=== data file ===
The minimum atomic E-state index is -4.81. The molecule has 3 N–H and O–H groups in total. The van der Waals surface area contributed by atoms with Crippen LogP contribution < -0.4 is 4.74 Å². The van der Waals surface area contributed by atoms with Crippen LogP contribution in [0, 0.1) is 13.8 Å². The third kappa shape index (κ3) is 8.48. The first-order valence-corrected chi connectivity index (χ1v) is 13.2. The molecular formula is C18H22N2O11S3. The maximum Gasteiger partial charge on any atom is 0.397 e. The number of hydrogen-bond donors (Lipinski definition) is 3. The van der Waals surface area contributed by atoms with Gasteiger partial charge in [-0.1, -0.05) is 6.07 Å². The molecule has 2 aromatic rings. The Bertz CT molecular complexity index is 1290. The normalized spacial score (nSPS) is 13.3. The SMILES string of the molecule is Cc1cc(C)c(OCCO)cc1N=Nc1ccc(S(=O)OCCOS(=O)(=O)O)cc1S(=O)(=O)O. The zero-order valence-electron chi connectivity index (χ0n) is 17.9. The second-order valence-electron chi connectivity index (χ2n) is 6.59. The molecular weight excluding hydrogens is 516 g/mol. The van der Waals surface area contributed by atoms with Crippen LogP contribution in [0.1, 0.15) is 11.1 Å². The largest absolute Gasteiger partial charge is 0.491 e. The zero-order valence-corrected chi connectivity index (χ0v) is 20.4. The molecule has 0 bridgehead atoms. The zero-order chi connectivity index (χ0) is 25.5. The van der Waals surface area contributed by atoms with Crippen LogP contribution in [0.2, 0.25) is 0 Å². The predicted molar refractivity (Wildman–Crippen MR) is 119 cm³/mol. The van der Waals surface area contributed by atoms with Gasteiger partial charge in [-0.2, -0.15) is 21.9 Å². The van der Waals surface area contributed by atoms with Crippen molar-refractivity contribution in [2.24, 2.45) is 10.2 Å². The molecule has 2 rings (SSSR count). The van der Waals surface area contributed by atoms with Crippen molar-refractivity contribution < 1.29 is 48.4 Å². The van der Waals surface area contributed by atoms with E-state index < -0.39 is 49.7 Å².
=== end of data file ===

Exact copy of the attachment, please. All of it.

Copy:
The minimum atomic E-state index is -4.81. The molecule has 3 N–H and O–H groups in total. The van der Waals surface area contributed by atoms with Crippen LogP contribution < -0.4 is 4.74 Å². The van der Waals surface area contributed by atoms with Crippen LogP contribution in [0, 0.1) is 13.8 Å². The third kappa shape index (κ3) is 8.48. The first-order valence-corrected chi connectivity index (χ1v) is 13.2. The molecular formula is C18H22N2O11S3. The maximum Gasteiger partial charge on any atom is 0.397 e. The number of hydrogen-bond donors (Lipinski definition) is 3. The van der Waals surface area contributed by atoms with Gasteiger partial charge in [-0.1, -0.05) is 6.07 Å². The molecule has 2 aromatic rings. The Bertz CT molecular complexity index is 1290. The normalized spacial score (nSPS) is 13.3. The SMILES string of the molecule is Cc1cc(C)c(OCCO)cc1N=Nc1ccc(S(=O)OCCOS(=O)(=O)O)cc1S(=O)(=O)O. The zero-order valence-electron chi connectivity index (χ0n) is 17.9. The second-order valence-electron chi connectivity index (χ2n) is 6.59. The molecular weight excluding hydrogens is 516 g/mol. The van der Waals surface area contributed by atoms with Crippen LogP contribution in [0.1, 0.15) is 11.1 Å². The largest absolute Gasteiger partial charge is 0.491 e. The zero-order valence-corrected chi connectivity index (χ0v) is 20.4. The molecule has 0 bridgehead atoms. The zero-order chi connectivity index (χ0) is 25.5. The van der Waals surface area contributed by atoms with Crippen LogP contribution in [0.2, 0.25) is 0 Å². The predicted molar refractivity (Wildman–Crippen MR) is 119 cm³/mol. The van der Waals surface area contributed by atoms with Gasteiger partial charge in [-0.2, -0.15) is 21.9 Å². The van der Waals surface area contributed by atoms with Crippen molar-refractivity contribution in [2.24, 2.45) is 10.2 Å². The molecule has 2 rings (SSSR count). The van der Waals surface area contributed by atoms with Crippen molar-refractivity contribution < 1.29 is 48.4 Å². The van der Waals surface area contributed by atoms with E-state index < -0.39 is 49.7 Å².